Smartphone-makers should focus on basics not gimmicks: poll
06 August 2014
Consumers would rather have their smartphones do the basics well than offer gimmicky features that are unlikely to get much use, a survey by UK-based price comparison service and switching website uSwitch Tech reveals.
Lately, phone-makers have rushed to differentiate their handsets with attention-grabbing functions such as Samsung's eyeball-tracking technology and Apple and HTC's biometric security.
However, while those features might make for emotive ads (Apple's Sam Mendes-helmed Siri 'voice commands' TV spots), they're way down customers' list of priorities when it comes to choosing a handset.
Instead poll respondents named 'ease of use' as their number-one concern, with 29% of the vote. Not too far behind was reception (19%) , battery life (11%) and apps (10%). Conversely, just 3 per cent look primarily for quirky, unique features.
The extent to which Siri and Samsung's SmartScreen, which lets you scroll through pages using your eyes alone, and its ilk are regarded as extraneous was underlined by the study's finding that 66 per cent of those polled admitted they never use eyeball tracking-based features.
A further 55 per cent confessed they never use voice commands, while 32 per cent whose phones are protected by fingerprint recognition never use the feature.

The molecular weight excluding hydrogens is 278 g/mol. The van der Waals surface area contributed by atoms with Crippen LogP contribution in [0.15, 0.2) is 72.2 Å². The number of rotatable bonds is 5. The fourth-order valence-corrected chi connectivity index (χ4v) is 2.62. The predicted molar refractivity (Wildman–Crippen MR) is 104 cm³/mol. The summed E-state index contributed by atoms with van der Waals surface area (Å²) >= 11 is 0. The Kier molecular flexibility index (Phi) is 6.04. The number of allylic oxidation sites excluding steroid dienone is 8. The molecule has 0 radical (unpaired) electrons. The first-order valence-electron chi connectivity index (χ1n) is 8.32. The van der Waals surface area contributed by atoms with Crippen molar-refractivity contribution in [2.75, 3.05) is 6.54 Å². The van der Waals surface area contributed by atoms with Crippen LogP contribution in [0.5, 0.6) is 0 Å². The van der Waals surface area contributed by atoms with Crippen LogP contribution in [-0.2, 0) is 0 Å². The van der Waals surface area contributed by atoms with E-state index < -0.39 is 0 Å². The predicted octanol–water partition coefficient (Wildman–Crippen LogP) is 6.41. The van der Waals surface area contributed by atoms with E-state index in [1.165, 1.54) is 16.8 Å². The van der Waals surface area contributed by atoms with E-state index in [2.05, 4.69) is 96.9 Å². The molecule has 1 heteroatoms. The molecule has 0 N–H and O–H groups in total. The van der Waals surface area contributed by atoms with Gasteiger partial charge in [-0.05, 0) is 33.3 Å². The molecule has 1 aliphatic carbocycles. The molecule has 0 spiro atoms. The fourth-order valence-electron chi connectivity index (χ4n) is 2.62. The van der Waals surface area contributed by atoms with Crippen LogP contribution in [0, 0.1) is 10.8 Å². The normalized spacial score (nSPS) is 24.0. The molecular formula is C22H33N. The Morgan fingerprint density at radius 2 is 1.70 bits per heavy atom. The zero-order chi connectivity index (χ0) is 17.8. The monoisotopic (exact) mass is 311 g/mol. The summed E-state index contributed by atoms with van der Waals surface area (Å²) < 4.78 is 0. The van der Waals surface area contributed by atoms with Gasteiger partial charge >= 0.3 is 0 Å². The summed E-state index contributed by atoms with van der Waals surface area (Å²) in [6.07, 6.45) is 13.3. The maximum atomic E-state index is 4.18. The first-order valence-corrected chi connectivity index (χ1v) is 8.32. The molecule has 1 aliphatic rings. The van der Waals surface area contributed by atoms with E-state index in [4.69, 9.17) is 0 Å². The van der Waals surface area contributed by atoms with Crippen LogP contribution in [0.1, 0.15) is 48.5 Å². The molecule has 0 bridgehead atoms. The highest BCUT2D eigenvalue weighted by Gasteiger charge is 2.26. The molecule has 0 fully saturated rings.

Ernest Doku, telecoms expert at uSwitch.com, said, ''It's becoming increasingly hard for smartphone makers to differentiate their handsets from those of their rivals.
''They hope that flash features like Fingerprint ID on the iPhone 5S, or Amazon's Fire Phone and its 'Dynamic Perspective' display, will give their phones the edge. However, our research shows that many Brits can spot a gimmick from a mile away.
''It's actually the basics that affect the every day user experience – like long battery life and a robust design – that people really care about.''
The survey also disclosed that long battery life is likely to make 89 per cent more likely to buy a smartphone. A waterproof body and zoom camera lens would sway 67 per cent and 66 per cent of the sample respectively.